Why our councillors must support tonight’s critical planning debate

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Comment by Gary Shipton, Editor In Chief

Oscar Wilde famously observed in The Picture of Dorian Gray: “There is only one thing in the world worse than being talked about, and that is not being talked about.”

To misquote him in the context of local house-building blueprints, there is only one thing in the world worse than having a local development plan, and that is not having one.

Today’s County Times is one of the biggest we have ever produced in terms of editorial content.

In addition to all your local news, sports, entertainments and features - which are the benchmark of the newspaper - there is extensive coverage of proposals for a second runway at Gatwick as well as Horsham District Council’s plans for the future shape of the area in which we live.

Tonight (Thursday, July 25) district councillors will be asked to vote on launching a formal consultation on this district plan and it will be accompanied by what will almost certainly be a heated debate.

I know that there will be a range of strongly expressed views because in the best traditions of the local press, we give space to many of the conflicting arguments in today’s edition.

On the one hand, the council’s leadership is anxious to move the plan forward. In drawing the consultative document together, it has aimed to protect the most sensitive rural and village locations across the district - especially the downlands, Billingshurst and Southwater - while accommodating the homes that are likely to be demanded and combining them with a state of the art business park and rail station to create high quality jobs in North Horsham, closest to the Gatwick Diamond.

The County Times believes that the pressure for more development being exerted by central Government is unnecessary, wholly environmentally damaging, and contrary to the Conservative philosophy of empowering local people.

But the fact remains that national politicians - despite the cool words of commonsense from MPs such as Nick Herbert - seem hellbent on an orgy of greenfield destruction which will fuel another housing bubble based on more consumer borrowing. They learn nothing even from recent history.

We cannot change that position, much as we might wish to. In those circumstances, while maintaining the campaign, it is also vital we make the best of today’s reality.

Without an adopted local plan, developers will have a free for all. They will win pretty much every application on appeal to a Government inspector. They will target the most lucrative, sensitive sites - and the community will miss out on the infrastructure that should come with them and the ability to influence the quality and nature of the design.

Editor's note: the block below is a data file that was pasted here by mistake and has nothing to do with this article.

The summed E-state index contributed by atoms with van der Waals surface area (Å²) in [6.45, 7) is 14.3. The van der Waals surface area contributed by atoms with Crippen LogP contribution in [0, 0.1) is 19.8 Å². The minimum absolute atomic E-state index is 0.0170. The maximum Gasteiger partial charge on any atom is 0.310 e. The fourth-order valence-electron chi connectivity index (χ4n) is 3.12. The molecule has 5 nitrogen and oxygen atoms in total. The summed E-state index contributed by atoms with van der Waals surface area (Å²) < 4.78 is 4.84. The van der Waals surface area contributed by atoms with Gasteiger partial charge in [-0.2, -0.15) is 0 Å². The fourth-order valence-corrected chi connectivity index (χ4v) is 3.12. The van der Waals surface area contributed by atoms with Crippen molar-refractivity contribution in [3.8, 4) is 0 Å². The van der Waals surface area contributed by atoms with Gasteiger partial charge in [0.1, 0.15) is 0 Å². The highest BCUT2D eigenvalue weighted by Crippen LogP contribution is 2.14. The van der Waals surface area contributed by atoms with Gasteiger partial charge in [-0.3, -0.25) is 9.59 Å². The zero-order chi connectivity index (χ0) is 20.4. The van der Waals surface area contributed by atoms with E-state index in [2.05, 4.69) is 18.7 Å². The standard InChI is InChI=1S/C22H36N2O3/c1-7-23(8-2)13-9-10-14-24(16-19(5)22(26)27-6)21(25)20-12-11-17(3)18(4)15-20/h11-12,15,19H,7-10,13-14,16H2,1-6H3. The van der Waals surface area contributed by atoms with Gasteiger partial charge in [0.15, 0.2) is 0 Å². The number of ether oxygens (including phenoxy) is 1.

It will be piecemeal sprawl of the worst kind. It will potentially affect North Horsham just as much as every other corner of the region.

Of course, some councillors - especially those in North Horsham - have enormous and very legitimate objections to parts of the plan.

We have given them an entire page in today’s edition to spell out those concerns.

I know they are motivated out of passion, principle, and a determination not to be railroaded against the best interests of their local constituents.

I applaud them for it and will continue to afford the widest platform for debate of all these issues. We share many of their fears.

But when they cast their vote tonight I hope they will support the stance of cabinet member Claire Vickers and leader Ray Dawe.

I do.

We must get a proper consultation under way. We must keep our most critical councillors at the heart of the public debate. Their expertise will be needed in shaping and refining the proposals through consultation - to ensure that what emerges is of the highest quality and inflicts the least damage, especially on the countryside and existing residents.

I hope, too, all local people will contribute to that process - not least through the pages of our newspapers and websites.

Council chairman Philip Circus sums up the ambiguity of localism very well in today’s County Times.

Sadly, it is not about giving people the planning powers they want - it is merely about curbing the worst excesses of a Government struggling to revitalise the economy.

Tonight is an important milestone in the development of our district. We need to seize the moment - or others will snatch it from us and the consequences will be far worse.